4

I just tried to run this little snippet in 'Execute Anonymous' on our org:

list<Case> caseList = [SELECT ID, Last_Case_Comment_By__c, Last_Case_Comment_Date__c, (SELECT ID, CreatedDate, CreatedBy.Name FROM CaseComments ORDER BY CreatedDate DESC) 
                       FROM Case 
                       WHERE ID IN (SELECT ParentID FROM CaseComment) 
                       AND AccountID = '0018000000mHBLJ' 
                       AND Last_Case_Comment_By__c = NULL 
                       AND Last_Case_Comment_Date__c = NULL];

for(case c : caseList){
    c.Last_Case_Comment_By__c = c.CaseComments[0].CreatedBy.Name;
    c.Last_Case_Comment_Date__c = c.CaseComments[0].CreatedDate;
}

update caseList;

As you can see, it's pretty straightforward: I query all Cases that have at least one case comment belonging to a given account, then update a couple fields on the Case using data from the most recent comment.

caseList.size() = 1463

Number of query rows = 8737

Neither of these numbers seem particularly high.. does anyone have any insight into why this would hit the Apex CPU Time Limit error?

I threw a LIMIT 500 into the SOQL and it ran, so clearly processing the query is what's taking the time... but any ideas on what the big CPU consumer is in that Query?

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    I would bet the culprit is your CaseComment inner join. Perhaps you could add a filter on that query to just search for comments where CreatedDate = THIS_YEAR? – Adrian Larson Aug 22 '16 at 21:25
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    You could also add LIMIT 1 to your CaseComments subquery. You don't need any of the older comments. – Adrian Larson Aug 22 '16 at 22:01
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    WHERE <field> = null is generally a performance killer as well. I don't know if it'd work on this query, but looking at the output of the query plan tool through the developer console might give you some additional insight. Leading operation type of Tablescan is bad. – Derek F Aug 22 '16 at 22:33
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    Can you post the debug log? My understanding is that DML and SOQL do not count towards the CPU limit. So while the query might be slow, that shouldn't matter for the CPU time. – Daniel Ballinger Aug 23 '16 at 20:46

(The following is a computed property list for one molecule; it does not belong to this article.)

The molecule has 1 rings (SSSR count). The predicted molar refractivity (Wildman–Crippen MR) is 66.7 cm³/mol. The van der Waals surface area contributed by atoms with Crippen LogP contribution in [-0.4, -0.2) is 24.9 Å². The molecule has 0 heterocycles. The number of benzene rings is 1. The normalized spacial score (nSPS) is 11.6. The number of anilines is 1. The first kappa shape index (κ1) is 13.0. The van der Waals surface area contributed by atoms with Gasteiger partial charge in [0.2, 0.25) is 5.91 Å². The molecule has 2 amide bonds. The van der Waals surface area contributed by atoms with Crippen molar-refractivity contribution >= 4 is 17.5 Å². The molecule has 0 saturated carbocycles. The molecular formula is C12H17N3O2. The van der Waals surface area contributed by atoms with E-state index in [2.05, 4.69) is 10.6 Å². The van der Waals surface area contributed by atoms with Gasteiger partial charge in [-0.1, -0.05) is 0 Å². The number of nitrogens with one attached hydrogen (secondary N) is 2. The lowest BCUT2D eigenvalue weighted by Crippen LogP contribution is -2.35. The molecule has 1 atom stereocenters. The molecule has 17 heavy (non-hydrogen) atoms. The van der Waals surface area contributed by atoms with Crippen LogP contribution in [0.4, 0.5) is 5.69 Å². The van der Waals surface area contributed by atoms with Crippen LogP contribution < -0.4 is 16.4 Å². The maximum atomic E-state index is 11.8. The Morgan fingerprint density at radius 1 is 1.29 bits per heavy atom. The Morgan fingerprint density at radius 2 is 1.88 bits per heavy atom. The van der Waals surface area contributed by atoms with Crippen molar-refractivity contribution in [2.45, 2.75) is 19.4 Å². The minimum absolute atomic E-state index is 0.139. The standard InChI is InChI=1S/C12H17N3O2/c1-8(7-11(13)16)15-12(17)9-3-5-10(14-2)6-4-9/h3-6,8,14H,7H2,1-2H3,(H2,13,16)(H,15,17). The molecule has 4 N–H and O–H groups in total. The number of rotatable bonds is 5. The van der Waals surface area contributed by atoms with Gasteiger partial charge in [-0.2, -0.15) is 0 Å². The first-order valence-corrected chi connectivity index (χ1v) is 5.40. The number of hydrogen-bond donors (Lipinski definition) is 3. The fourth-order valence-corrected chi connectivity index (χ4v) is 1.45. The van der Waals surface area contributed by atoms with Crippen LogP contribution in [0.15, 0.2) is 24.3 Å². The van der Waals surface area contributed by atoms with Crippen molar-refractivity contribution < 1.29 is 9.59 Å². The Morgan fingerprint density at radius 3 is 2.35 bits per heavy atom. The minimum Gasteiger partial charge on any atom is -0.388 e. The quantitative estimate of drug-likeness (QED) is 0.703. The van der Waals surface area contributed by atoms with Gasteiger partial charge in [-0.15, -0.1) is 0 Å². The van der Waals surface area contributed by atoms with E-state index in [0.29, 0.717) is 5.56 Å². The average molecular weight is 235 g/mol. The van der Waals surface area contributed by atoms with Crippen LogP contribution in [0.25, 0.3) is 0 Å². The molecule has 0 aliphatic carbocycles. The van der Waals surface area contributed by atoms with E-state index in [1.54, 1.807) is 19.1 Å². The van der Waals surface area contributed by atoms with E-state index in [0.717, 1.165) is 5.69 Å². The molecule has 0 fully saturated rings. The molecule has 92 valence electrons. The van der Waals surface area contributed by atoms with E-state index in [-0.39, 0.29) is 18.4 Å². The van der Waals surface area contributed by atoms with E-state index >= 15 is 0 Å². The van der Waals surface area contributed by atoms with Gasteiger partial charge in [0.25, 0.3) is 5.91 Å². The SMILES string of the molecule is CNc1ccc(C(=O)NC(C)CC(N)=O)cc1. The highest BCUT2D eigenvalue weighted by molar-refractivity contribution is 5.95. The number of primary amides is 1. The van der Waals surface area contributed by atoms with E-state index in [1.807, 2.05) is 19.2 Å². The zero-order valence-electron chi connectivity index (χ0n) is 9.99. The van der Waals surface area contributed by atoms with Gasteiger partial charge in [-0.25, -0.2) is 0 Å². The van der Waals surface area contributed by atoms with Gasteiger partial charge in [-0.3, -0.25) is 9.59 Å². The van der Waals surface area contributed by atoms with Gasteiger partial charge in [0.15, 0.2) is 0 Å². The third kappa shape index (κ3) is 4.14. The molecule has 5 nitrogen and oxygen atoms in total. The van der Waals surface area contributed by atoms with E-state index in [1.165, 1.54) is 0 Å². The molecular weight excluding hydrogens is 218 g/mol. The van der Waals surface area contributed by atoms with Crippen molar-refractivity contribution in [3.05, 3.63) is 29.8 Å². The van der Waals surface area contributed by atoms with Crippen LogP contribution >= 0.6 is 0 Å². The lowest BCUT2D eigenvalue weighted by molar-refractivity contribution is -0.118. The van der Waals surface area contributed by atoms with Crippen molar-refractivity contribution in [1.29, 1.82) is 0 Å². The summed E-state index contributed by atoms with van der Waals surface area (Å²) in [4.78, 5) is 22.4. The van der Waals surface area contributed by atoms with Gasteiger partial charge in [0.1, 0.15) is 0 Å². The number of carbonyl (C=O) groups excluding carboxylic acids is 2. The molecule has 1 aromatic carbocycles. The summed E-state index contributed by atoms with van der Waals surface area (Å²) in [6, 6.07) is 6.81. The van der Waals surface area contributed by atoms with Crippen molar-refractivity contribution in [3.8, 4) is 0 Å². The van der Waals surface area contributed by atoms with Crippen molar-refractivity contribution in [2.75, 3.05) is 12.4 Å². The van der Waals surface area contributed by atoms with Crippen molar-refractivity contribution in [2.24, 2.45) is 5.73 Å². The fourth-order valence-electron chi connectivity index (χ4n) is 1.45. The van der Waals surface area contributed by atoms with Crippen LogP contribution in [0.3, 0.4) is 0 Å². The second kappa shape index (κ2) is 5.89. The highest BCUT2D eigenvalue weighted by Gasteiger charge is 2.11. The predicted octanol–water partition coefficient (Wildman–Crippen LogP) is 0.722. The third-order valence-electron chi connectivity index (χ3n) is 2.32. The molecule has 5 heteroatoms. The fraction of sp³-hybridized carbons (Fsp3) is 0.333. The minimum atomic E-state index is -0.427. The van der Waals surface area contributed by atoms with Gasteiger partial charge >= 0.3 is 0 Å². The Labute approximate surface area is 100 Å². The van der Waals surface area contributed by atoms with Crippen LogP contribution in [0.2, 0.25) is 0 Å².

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    @DanielBallinger That is interesting.. excluding SOQL and DML all I've got in that code snippet is a loop through Cases with two variable assignments.. maybe there are unrelated Case triggers firing and taking up CPU time? Unfortunately I can't post a log: already updated all our cases so I no longer get the error when running the code snippet... – smohyee Aug 24 '16 at 16:03
3

My understanding is that DML and SOQL do not count towards the CPU limit. So while the query might be slow, as long as it completes it shouldn't matter for the CPU time.

The loop itself seems to be fairly tight and doesn't include anything that would obviously blow out the CPU time.

As you commented, I suspect the problem would be in any Apex triggers that fire before or after a Case is updated. A full debug log would be helpful in showing where the CPU time is going. If you open the debug log in the developer console you can do Debug > Perspective Manager > Analysis. There will be a graph showing where the CPU time went on the Timeline tab.

enter image description here

You could also scatter your anonymous apex code with Limit.getCpuTime():

System.debug(LoggingLevel.Info, 'CPU: ' + Limits.getCpuTime() + '/' + Limits.getLimitCpuTime());
  • Daniel I ran a similar code snippet to test, and you were correct - the CPU time limit was actually eaten up by unrelated Case Triggers. I also had no idea bout the execution analysis options either, thanks for the tip! – smohyee Sep 7 '16 at 19:32

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